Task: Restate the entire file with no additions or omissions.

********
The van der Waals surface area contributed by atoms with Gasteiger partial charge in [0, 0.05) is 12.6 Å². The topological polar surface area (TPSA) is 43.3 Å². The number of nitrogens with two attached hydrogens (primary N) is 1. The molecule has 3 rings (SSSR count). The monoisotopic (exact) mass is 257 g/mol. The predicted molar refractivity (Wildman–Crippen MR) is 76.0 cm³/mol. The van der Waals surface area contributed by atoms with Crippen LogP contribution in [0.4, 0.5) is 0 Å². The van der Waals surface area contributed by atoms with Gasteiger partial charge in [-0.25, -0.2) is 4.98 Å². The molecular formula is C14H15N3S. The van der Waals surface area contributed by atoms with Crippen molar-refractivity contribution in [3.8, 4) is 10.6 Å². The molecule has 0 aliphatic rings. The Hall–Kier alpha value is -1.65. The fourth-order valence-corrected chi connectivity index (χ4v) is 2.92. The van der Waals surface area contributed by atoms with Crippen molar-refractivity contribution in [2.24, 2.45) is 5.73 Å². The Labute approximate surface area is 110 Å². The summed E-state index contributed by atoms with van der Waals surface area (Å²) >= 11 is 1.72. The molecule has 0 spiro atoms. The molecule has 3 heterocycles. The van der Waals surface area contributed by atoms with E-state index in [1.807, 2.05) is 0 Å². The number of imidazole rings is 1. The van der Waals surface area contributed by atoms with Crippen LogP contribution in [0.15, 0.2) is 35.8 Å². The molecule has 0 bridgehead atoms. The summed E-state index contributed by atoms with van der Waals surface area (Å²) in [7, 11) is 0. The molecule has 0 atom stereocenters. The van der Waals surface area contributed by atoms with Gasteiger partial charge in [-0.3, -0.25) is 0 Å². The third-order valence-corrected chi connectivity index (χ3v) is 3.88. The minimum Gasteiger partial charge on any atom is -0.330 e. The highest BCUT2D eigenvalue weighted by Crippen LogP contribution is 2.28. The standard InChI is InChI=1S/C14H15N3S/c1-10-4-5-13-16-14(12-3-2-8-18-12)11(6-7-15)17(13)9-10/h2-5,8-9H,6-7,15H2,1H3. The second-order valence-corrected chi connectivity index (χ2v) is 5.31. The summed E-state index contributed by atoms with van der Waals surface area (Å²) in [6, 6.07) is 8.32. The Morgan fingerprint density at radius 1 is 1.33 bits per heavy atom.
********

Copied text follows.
The van der Waals surface area contributed by atoms with Gasteiger partial charge in [0, 0.05) is 12.6 Å². The topological polar surface area (TPSA) is 43.3 Å². The number of nitrogens with two attached hydrogens (primary N) is 1. The molecule has 3 rings (SSSR count). The monoisotopic (exact) mass is 257 g/mol. The predicted molar refractivity (Wildman–Crippen MR) is 76.0 cm³/mol. The van der Waals surface area contributed by atoms with Crippen LogP contribution in [0.4, 0.5) is 0 Å². The van der Waals surface area contributed by atoms with Gasteiger partial charge in [-0.25, -0.2) is 4.98 Å². The molecular formula is C14H15N3S. The van der Waals surface area contributed by atoms with Crippen molar-refractivity contribution in [3.8, 4) is 10.6 Å². The molecule has 0 aliphatic rings. The Hall–Kier alpha value is -1.65. The fourth-order valence-corrected chi connectivity index (χ4v) is 2.92. The van der Waals surface area contributed by atoms with Crippen molar-refractivity contribution in [2.24, 2.45) is 5.73 Å². The Labute approximate surface area is 110 Å². The summed E-state index contributed by atoms with van der Waals surface area (Å²) >= 11 is 1.72. The molecule has 0 spiro atoms. The molecule has 3 heterocycles. The van der Waals surface area contributed by atoms with E-state index in [1.807, 2.05) is 0 Å². The number of imidazole rings is 1. The van der Waals surface area contributed by atoms with Crippen LogP contribution in [0.15, 0.2) is 35.8 Å². The molecule has 0 bridgehead atoms. The summed E-state index contributed by atoms with van der Waals surface area (Å²) in [7, 11) is 0. The molecule has 0 atom stereocenters. The van der Waals surface area contributed by atoms with Gasteiger partial charge in [-0.3, -0.25) is 0 Å². The third-order valence-corrected chi connectivity index (χ3v) is 3.88. The minimum Gasteiger partial charge on any atom is -0.330 e. The highest BCUT2D eigenvalue weighted by Crippen LogP contribution is 2.28. The standard InChI is InChI=1S/C14H15N3S/c1-10-4-5-13-16-14(12-3-2-8-18-12)11(6-7-15)17(13)9-10/h2-5,8-9H,6-7,15H2,1H3. The second-order valence-corrected chi connectivity index (χ2v) is 5.31. The summed E-state index contributed by atoms with van der Waals surface area (Å²) in [6, 6.07) is 8.32. The Morgan fingerprint density at radius 1 is 1.33 bits per heavy atom.